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This transcript appears in the September 21, 2018 issue of Executive Intelligence Review.

[Print version of this transcript]


President Donald Trump and Coordinated Belt & Road Investments

This is an edited transcript of the exchange between Roger Stone and Helga Zepp-LaRouche following Mr. Stone’s presentation.

Helga Zepp-LaRouche: Hello Roger, I’m happy that you are able to talk to us, because you are one of the more fun people of America. [laughter]

But, I really do think that Willy Wimmer, the former Deputy Defense Minister of Germany during the Kohl Chancellorship, is right—that the only thing standing between all of us and World War III is Donald Trump. I think that, unfortunately, is correct.

But in light of this, I think it’s very unfortunate that President Trump’s relationship with Xi Jinping—which I think is still existing and very good—but with the tariffs, the Chinese are now extremely upset, and feel that this is what could become a trade war. Prime Minister Li Keqiang has said repeatedly that there is a better way to balance the trade deficit, by increasing the size of the cake: If the United States would agree to collaborate with the Belt and Road in third countries, like Latin America, Asia, Africa, even some European countries, there could be joint investments, so by increasing investments, you would balance the trade.

I think that would be more profitable, because I think some of the tariffs also hurt American consumers, because of the increased prices. And some American corporations have also explained that they’re not happy, because it also hurts American firms.

Do you see any way to correct policy in the direction I’m suggesting? There is a tremendous opportunity right now. The Forum on China-African Cooperation summit in Beijing consolidated an enhanced and much deeper relationship between all of Africa and China.

The Chinese have repeatedly invited the United States to co-invest together. There are so many projects which are vital for the future of all of these countries. So, my question is, do you agree with this approach, and what can we do to help to move things in this direction?

Roger Stone: I do agree with that approach. First of all, I must tell you, I don’t think Donald Trump is a big fan of tariffs. I think he used them as a tool, as a tactic to get the attention of the people he wants to negotiate with, and to bring them to the table. The President has said repeatedly that he’s a free trader, and I think he is. But he wants fair trade, reciprocal trade. How about a trade agreement that benefits both countries, as opposed to the NAFTA agreement, for example, that seems to benefit our trading partners, but not benefit us?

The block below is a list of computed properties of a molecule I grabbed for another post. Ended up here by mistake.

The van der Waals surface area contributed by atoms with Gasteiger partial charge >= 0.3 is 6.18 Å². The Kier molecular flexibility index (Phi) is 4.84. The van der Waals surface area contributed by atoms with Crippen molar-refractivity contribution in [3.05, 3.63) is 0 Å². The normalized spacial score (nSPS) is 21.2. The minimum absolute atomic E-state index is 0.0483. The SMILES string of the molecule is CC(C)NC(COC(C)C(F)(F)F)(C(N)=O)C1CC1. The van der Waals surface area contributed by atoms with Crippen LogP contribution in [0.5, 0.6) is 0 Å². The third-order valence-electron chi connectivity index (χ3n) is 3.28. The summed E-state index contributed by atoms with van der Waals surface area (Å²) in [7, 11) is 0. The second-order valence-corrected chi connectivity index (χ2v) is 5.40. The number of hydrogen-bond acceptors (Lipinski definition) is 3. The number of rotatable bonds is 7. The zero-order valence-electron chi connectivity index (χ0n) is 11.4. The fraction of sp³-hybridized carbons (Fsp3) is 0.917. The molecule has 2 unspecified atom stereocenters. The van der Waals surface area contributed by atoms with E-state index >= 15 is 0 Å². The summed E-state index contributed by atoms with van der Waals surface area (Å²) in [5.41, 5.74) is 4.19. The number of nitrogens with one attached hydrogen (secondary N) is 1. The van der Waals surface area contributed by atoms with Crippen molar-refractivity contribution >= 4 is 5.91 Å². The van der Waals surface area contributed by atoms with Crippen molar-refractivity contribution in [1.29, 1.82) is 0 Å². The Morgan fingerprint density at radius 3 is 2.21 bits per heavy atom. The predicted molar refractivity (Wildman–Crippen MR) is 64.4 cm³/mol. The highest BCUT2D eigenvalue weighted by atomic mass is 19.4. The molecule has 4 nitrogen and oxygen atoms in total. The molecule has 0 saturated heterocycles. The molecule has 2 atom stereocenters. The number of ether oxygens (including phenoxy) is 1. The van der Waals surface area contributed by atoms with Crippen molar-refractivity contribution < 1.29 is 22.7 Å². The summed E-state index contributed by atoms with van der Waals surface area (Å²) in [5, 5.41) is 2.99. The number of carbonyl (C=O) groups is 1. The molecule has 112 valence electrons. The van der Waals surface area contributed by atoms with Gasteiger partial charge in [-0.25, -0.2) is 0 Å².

The Chinese, I think, had a major impact on the President when they visited Mar-a-Lago in Palm Beach, Florida and I think that the personal diplomacy is the way to break through. The only way the President can get around his own deep-state advisors, is at the urgent request of the Chinese. From the President’s point of view, he could say, “Well, the tariffs worked. They got the attention of the Chinese, who have been taking advantage of us in some areas.”—and they have. “They’re ready to come back to the table! So, I’ve achieved my goal.”

Recognize that the President’s trade policies and his imposition of tariffs in some cases, is to negate old trade agreements which seem to fit in this “one size fits all” multinational bastion, as opposed to sitting down with individual countries—the U.K., France, Germany, China, Russia—and negotiating individual deals that speak to the strengths and weaknesses of those individual countries and our own country. That’s a far more intelligent approach than this one size fits all, sign here, 300-nations trade deal, which just hasn’t served our country very well.

When the President met with the Chinese in Palm Beach, they asked for the extradition of a Chinese national who is seeking asylum in the United States; the President promised to hand the man over. He is not wanted for crimes in the United States, he is wanted for crimes in China. Yet the President’s own State Department and his own Justice Department have stalled what is very important to the Chinese, but frankly unimportant, at least on the surface, to our country. And that—believe it or not—is a sticking point, so much so that the Chinese went to Dr. Henry Kissinger and asked him to send word to the President that this was important to them! And meaningless to us.

Yet, there has been no effort, to date, to send that Chinese national back to face justice in his own country, where he’s wanted for mega-cyber-financial crimes. What business is it of ours?

So, I’m still hopeful that you can have even a Big Three, even a Big Four summit, where we could make substantial progress on these issues. We would be much better, from the point of view of world prosperity, and the prosperity of our own country, working with China, working with Russia, as opposed to having a new trade war.

I’d be happy to take another question. Thank you, Helga. That was a good one.